Following Republicans’ many attempts to kill the Affordable Care Act this week, culminating in last night’s surprising failure of a “skinny” repeal bill, MedPage Today asked physicians outside the Beltway how they and their patients have been reacting to the drama.
“I think people sort of feel that the whole system is just an angry mess,” said Fred N. Pelzman, MD, of Weill Cornell Internal Medicine Associates in New York City, and weekly blogger for MedPage Today.
In Manhattan, he sees patients of all kinds.
Throughout this process of “dredging up” different repeal bills, instead of patients being relieved that one or another didn’t pass, “there’s a lot of throwing up their hands,” he told MedPage Today in a phone call.
Even those patient who don’t like the Affordable Care Act felt this wasn’t a good process, Pelzman added.
For his own perspective, Pelzman believes that the ACA was a good start but the country should move towards Medicare-for-all (or “god forbid, socialized medicine,” he joked), but he acknowledged that it may not be realistic right now.
“My hope for the future of the healthcare system in this country is that we figure out what that baseline of access and preventive and chronic care that every member of society should have is, and then if people want some platinum policy and want to pay more for this or that, I think the private insurers would be more than happy to provide that.”
“This country needs a safety net that is a little less exclusive … You should be able to get the care you need and if you want to see the world’s greatest heart surgeon, you figure that out.”
“Why should someone who has a child with leukemia … worry that they’re going to have to give up food or their house in order to get their child treatment?” he asked.
“When you hear people like [Sen. John] McCain standing up and saying it’s time to stop making it all what the Democrats want or what the Republicans want, it’s got to be what the people who sent us to Washington want, I think that’s the right message.”
Daniel Edney, MD, an internist in Vicksburg, Miss., who characterizes his political views as “left of the Tea Party but to the right of most moderates in Washington,” said he isn’t against repealing the ACA as long it can be replaced with something better.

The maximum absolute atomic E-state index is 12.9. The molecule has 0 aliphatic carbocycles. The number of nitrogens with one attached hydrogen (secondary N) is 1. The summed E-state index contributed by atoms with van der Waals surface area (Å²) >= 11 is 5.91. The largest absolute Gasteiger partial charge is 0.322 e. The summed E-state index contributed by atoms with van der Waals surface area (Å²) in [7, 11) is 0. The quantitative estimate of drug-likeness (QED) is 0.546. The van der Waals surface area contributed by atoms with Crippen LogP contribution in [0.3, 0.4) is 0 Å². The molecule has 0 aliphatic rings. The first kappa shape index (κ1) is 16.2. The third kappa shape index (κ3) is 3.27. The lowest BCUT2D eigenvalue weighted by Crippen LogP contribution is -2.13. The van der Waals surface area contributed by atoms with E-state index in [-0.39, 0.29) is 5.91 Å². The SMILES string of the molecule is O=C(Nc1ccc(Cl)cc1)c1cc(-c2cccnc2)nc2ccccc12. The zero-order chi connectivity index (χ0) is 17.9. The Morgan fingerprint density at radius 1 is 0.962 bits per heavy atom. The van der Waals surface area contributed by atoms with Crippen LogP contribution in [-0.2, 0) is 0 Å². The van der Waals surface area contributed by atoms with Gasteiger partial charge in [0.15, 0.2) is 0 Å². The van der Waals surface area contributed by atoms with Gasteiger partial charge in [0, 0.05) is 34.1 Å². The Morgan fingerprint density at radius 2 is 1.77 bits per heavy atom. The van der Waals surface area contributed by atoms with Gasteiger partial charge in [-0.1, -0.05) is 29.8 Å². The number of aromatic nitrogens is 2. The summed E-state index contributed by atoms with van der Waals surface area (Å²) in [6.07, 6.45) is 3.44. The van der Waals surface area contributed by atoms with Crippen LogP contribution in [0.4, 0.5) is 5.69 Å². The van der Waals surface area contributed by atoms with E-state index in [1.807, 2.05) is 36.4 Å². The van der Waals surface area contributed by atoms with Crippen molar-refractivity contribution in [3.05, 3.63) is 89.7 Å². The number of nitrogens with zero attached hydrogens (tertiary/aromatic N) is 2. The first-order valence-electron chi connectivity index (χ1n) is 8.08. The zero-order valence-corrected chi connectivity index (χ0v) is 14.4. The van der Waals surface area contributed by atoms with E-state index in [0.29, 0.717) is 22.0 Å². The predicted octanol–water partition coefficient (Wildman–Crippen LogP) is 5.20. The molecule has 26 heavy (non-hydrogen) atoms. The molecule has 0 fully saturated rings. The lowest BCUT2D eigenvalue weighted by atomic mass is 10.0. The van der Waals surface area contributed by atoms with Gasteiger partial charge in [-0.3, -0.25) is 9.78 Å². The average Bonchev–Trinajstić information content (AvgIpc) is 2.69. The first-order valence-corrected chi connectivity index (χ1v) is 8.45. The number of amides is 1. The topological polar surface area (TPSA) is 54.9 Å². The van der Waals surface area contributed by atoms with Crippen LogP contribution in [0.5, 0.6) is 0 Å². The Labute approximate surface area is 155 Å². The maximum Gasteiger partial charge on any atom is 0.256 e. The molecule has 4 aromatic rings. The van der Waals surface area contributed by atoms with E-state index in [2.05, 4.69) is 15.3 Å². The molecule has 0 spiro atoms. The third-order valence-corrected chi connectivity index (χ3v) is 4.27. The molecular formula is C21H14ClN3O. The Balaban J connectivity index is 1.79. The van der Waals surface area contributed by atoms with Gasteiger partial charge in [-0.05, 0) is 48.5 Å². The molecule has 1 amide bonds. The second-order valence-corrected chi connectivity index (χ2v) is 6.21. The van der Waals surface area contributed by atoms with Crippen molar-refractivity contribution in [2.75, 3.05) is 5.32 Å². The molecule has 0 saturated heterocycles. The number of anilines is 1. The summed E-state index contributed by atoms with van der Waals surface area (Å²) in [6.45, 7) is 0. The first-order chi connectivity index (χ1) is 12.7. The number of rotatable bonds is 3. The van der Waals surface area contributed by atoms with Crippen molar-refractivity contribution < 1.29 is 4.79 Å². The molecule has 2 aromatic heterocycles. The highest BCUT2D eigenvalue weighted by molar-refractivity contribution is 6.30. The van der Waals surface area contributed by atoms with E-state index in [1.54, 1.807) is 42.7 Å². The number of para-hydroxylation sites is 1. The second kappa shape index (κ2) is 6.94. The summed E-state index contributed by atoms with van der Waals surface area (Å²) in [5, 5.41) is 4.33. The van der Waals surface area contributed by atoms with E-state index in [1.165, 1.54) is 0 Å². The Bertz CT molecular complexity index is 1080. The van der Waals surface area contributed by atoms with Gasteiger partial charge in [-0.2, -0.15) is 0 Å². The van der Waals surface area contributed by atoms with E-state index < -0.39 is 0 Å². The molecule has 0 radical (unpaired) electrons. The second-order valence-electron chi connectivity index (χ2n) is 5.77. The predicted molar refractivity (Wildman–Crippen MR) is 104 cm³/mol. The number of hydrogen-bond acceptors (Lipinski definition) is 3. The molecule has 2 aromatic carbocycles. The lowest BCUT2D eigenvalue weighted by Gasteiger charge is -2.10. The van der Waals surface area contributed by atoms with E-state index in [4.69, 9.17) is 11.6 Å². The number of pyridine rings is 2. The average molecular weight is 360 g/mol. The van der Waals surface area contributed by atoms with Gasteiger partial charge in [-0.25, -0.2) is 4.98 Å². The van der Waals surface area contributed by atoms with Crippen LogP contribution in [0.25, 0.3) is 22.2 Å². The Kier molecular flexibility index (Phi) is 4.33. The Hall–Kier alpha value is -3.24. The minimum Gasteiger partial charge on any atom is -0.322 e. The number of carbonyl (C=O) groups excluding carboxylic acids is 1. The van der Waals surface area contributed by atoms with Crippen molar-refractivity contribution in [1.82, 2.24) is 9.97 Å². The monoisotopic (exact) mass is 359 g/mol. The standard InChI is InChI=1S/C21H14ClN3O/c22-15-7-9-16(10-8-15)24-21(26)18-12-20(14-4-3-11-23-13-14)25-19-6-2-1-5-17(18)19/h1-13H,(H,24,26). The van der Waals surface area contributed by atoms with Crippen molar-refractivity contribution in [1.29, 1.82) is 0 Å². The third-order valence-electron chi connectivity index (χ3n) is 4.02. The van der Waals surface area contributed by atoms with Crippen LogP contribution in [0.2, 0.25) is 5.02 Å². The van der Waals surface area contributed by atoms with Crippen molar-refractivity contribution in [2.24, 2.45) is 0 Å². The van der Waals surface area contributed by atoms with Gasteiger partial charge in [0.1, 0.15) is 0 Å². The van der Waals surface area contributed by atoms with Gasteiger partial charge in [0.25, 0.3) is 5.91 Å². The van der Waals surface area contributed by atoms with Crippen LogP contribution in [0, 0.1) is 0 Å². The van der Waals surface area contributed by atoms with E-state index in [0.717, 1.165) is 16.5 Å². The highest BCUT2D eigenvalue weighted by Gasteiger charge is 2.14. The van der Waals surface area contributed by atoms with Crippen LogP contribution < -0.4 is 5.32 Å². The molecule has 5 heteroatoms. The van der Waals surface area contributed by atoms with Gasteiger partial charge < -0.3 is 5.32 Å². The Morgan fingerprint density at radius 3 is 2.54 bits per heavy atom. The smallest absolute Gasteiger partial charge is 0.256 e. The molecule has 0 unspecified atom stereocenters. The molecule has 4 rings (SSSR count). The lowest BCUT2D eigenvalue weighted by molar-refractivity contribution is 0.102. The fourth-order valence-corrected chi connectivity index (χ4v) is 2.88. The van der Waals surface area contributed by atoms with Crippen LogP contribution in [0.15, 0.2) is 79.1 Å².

“In the absence of seeing something better, I personally am in favor of fixing what we have,” he said.
He was disappointed that Mississippi’s governor chose not to expand Medicaid.
“If any state in the union needed Medicaid expansion it was Mississippi,” Edney said, adding that it was “absolutely foolish” to give up $2 billion in funding over a political statement.
However, the governor did say he would accept funding through a block grant, an idea that Edney is not opposed to. “It’s not about ideologies, it’s about doing the right thing to help our folks,” he said.
The ideal is “to make healthcare decisions as local as possible,” Edney said.
He’s not hopeful about the prospects of a bipartisan agreement. However, “currently the leadership in Mississippi has a good relationship with the administration,” he said. “Maybe things will improve for us whether there’s a repeal and replace or not.”
“People have healthcare and they need healthcare. To take it away from them, that’s just cruel,” said Pamella Gronemeyer, MD, of SEMC Pathology in Highland, Ill., and co-president of her state’s chapter of Physicians for a National Health Program.
Gronemeyer said she fell asleep watching the debate last night but woke up on time to catch the vote.
“I was glad that John McCain voted no and killed it,” she said. “The majority of people I know supported the ACA and did not want it to be repealed.”
“I realize it was a ‘skinny repeal’ but once you get rid of those mandates, it will help break the system,” Gronemeyer added.
The biggest concern Gronemeyer had with repeal was its impact on the critical access hospitals in her state.
“Without the ACA those hospitals are going to close and the rural areas are going to suffer. It’s going to take people an hour or an hour-and-a-half to get to the hospital,” she said.
She also worried about repeal’s impact on Medicaid, noting that southern Illinois has been struggling economically and many people now rely on Medicaid.
Looking ahead, Gronemeyer said, “I’d like to go to single payer … but they keep telling me its not going to happen.”
So, she’s prepared to compromise for the moment.
“We need to fix the ACA. We need to make the markets more competitive, make the premium more affordable” and ensure that deductibles are within reach.